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[G.R. NO. 172324 : April 4, 2007]

PEOPLE OF THE PHILIPPINES, Plaintiff-Appellee, v. CELINO NABONG y OSENAR (a.k.a. Salvador Abaquita), ALVIN LAGUIT y BRENDO and NOLFE LADIAO (a.k.a. Roel Salutario), Accused-Appellants.



For review is the Decision1 of the Court of Appeals in CA-G.R. CR No. 00731 which affirmed the Decision2 of the Regional Trial Court (RTC) of Makati City, Branch 66, finding accused-appellants Celino Nabong y Ocenar (aka Salvador Abaquita), Alvin Laguit y Brendo and Nolfe Ladiao (aka Roel Salutario) guilty of the complex crime of attempted rape with homicide and imposing upon them the death penalty.

On 5 April 1999, the Office of the City Prosecutor of Makati City filed with the Regional Trial Court of Makati City an Information for the crime of Attempted Rape with Homicide against the appellants and a certain Arnel Miraflor y Awitan.

On 21 April 1999, the prosecution filed a Motion to Admit Amended Information on the ground that certain material evidence arose subsequent to the filing of the original information which necessitated its amendment. Said motion was granted on the same date.3

An Amended Information was filed on 21 April 1999, indicting appellants and Arnel Miraflor for the crime of Attempted Rape with Homicide, punishable under Republic Act No. 8357, committed as follows:

That on or about the 23rd day of March 1999 in the City of Makati, Metro Manila, Philippines and within the jurisdiction of this Honorable Court, the above-accused men conspiring, confederating and mutually helping each other and taking advantage of nighttime, superior strength and by means of treachery, evident premeditation, force and violence, did then and there, willfully, unlawfully and feloniously attempt to have sexual intercourse with a woman AAA,4 against her will and consent, thereby commencing the commission of the crime of rape directly by overt acts but did not perform all the acts of execution which would produce the crime of rape as a consequence by reason of causes independent of their own spontaneous desistance, that is, AAA resisted; and by reason or on the occasion of the attempted rape the accused, with intent to kill, attack, assault and stabbed with a bladed weapon AAA on the different parts of her body thereby inflicting serious physical injuries which directly caused her death.5

Upon arraignment, all of the accused pleaded not guilty6 of the crime charged. Hence, trial ensued.

The prosecution proved the following facts.

The four accused, Celino Nabong (Nabong), Alvin Laguit (Laguit), Nolfe Ladiao (Ladiao) and Arnel Miraflor (Miraflor), were all construction workers employed as steelmen by EEI, a construction firm, and assigned at its OCW-RCBC Plaza Project located at Ayala Avenue, Makati City.

The victim, AAA was a 22-year old accountant employed as junior auditor at the Alba and Romeo Auditing Firm.

Reynaldo Patenio, a steelman of EEI construction and a co-worker of the accused, testified that on the fateful night of 23 March 1999, at about 9:00 o'clock in the evening, he and the four accused, together with their co-workers, Rogelio Amit, Lilia and Ariel Cortez, were inside the worker's barracks at the OCW-RCBC Plaza when they decided to go out for a drinking session. They walked from their barracks and at about 9:15 p.m. reached a nearby videoke bar in Amorsolo Street in Makati City, just across the Makati Medical Center. There, each of them consumed six bottles of Colt 45 beer.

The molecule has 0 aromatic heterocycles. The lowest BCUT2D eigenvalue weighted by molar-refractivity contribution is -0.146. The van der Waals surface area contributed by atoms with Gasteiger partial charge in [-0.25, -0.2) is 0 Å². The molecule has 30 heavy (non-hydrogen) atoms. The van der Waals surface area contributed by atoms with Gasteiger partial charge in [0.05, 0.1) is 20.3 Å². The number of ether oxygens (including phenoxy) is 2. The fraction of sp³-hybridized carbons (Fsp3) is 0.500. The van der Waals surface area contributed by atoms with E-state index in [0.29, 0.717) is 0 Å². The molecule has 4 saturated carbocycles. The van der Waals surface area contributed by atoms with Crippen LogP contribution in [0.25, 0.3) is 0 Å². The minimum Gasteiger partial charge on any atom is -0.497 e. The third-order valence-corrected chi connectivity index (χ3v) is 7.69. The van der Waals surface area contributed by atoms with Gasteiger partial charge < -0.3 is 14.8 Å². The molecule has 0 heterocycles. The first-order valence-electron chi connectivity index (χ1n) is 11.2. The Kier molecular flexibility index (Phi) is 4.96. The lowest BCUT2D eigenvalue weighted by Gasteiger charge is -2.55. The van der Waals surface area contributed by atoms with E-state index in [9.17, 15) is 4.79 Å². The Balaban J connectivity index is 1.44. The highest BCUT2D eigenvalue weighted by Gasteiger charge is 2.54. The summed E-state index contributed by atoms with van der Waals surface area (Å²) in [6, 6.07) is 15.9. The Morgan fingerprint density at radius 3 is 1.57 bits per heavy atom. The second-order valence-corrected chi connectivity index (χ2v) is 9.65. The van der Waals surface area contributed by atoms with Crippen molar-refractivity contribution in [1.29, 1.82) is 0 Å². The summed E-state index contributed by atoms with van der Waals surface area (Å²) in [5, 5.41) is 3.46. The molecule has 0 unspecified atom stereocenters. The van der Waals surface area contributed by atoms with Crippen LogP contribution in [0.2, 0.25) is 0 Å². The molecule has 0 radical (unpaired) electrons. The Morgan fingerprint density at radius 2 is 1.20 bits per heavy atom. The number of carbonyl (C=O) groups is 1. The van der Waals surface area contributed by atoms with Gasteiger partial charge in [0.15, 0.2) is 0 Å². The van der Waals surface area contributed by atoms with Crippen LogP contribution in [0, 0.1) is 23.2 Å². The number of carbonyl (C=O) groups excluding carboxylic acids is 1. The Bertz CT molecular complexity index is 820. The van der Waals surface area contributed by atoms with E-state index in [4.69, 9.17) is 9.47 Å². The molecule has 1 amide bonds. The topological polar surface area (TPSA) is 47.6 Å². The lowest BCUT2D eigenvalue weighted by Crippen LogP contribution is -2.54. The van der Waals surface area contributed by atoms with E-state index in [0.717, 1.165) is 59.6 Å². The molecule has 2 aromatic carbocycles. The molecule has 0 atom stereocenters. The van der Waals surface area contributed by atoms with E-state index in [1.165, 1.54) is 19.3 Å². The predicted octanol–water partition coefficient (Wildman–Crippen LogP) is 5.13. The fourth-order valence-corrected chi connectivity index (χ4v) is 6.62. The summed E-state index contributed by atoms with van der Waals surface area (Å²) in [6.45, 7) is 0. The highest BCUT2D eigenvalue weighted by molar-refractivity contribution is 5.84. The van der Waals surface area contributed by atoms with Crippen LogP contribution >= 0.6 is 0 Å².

By 11:30 p.m., they stopped drinking when the videoke bar closed for the night.ςηαñrοblεš  Î½Î¹r†υαl  lαω  lιbrαrÿ

Rogelio Amit, Lilia and Ariel Cortez left ahead of the group. The four accused proceeded to Ayala Avenue and stopped at a vacant lot in front of the Makati Medical Center, where concrete pipes used for construction were lying around. Reynaldo Patenio, who decided to call it a day, also stepped out of the videoke bar and was just about five meters away from the four accused, when they invited him to join them. When Reynaldo Patenio joined the group, they taunted him and made fun of him by pushing him around like a ball being tossed from one man to another.

Patenio was able to extricate himself from the group and was about to leave when he heard one of the accused saying loudly "Huwag nayan, lagas nayan," which was directed at a woman who was then boarding a jeepney. The word "lagas" means old in the Visayan dialect. At about the same time, AAA was walking towards the center island near the corner of Buendia Avenue and Ayala Avenue with her officemate Minerva Arguelles Frias. Laguit and Ladiao, who were then standing by the corner of Ayala Avenue and Buendia Avenue, spotted the two women. Therefrom, Laguit and Ladiao crossed the street and waited at the island for the two women. Minerva Arguelles Frias then boarded a bus, leaving AAA alone with Laguit and Ladiao.

Laguit took his shirt off and was laughing while waving his shirt in the air. Ladiao, who was between Laguit and AAA, had a smirk on his face. Nabong then appeared from the dark portion of the vacant lot holding a "kabilya," a 7-inch pointed metal bar, sort of an improvised iced pick, and approached Laguit, Ladiao and AAA. Nabong suddenly stabbed AAA on the right thigh using the pointed metal bar. Simultaneously, Ladiao jumped at AAA and covered her mouth. The victim slumped on the pavement while Ladiao, Laguit, Nabong and Miraflor crowded around the woman.